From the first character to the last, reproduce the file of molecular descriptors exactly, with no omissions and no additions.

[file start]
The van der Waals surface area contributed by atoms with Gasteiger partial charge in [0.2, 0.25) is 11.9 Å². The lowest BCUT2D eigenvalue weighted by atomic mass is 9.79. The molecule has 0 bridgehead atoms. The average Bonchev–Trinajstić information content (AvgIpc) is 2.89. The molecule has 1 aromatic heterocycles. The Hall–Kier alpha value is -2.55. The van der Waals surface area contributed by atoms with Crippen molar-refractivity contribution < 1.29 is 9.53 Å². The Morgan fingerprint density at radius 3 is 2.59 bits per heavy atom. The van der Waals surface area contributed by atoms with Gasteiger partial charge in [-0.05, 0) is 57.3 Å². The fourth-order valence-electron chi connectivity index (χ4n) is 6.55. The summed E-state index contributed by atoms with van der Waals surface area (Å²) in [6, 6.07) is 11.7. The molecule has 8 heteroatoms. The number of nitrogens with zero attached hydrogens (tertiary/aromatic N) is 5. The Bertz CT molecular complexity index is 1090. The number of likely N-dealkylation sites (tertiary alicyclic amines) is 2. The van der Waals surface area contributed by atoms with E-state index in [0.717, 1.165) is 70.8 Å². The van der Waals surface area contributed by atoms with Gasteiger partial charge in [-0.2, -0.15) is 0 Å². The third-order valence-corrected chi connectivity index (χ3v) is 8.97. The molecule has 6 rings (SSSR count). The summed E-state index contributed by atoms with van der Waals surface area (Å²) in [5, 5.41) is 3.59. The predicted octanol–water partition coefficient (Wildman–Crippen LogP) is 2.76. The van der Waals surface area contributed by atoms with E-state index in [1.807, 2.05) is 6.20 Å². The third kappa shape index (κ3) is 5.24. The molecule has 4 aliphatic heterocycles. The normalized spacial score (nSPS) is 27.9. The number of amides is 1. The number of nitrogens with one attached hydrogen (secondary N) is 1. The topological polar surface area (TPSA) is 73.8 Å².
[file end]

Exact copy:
The van der Waals surface area contributed by atoms with Gasteiger partial charge in [0.2, 0.25) is 11.9 Å². The lowest BCUT2D eigenvalue weighted by atomic mass is 9.79. The molecule has 0 bridgehead atoms. The average Bonchev–Trinajstić information content (AvgIpc) is 2.89. The molecule has 1 aromatic heterocycles. The Hall–Kier alpha value is -2.55. The van der Waals surface area contributed by atoms with Crippen molar-refractivity contribution < 1.29 is 9.53 Å². The Morgan fingerprint density at radius 3 is 2.59 bits per heavy atom. The van der Waals surface area contributed by atoms with Gasteiger partial charge in [-0.05, 0) is 57.3 Å². The fourth-order valence-electron chi connectivity index (χ4n) is 6.55. The summed E-state index contributed by atoms with van der Waals surface area (Å²) in [6, 6.07) is 11.7. The molecule has 8 heteroatoms. The number of nitrogens with zero attached hydrogens (tertiary/aromatic N) is 5. The Bertz CT molecular complexity index is 1090. The number of likely N-dealkylation sites (tertiary alicyclic amines) is 2. The van der Waals surface area contributed by atoms with E-state index in [0.717, 1.165) is 70.8 Å². The van der Waals surface area contributed by atoms with Gasteiger partial charge in [-0.2, -0.15) is 0 Å². The third-order valence-corrected chi connectivity index (χ3v) is 8.97. The molecule has 6 rings (SSSR count). The summed E-state index contributed by atoms with van der Waals surface area (Å²) in [5, 5.41) is 3.59. The predicted octanol–water partition coefficient (Wildman–Crippen LogP) is 2.76. The van der Waals surface area contributed by atoms with E-state index in [1.807, 2.05) is 6.20 Å². The third kappa shape index (κ3) is 5.24. The molecule has 4 aliphatic heterocycles. The normalized spacial score (nSPS) is 27.9. The number of amides is 1. The number of nitrogens with one attached hydrogen (secondary N) is 1. The topological polar surface area (TPSA) is 73.8 Å².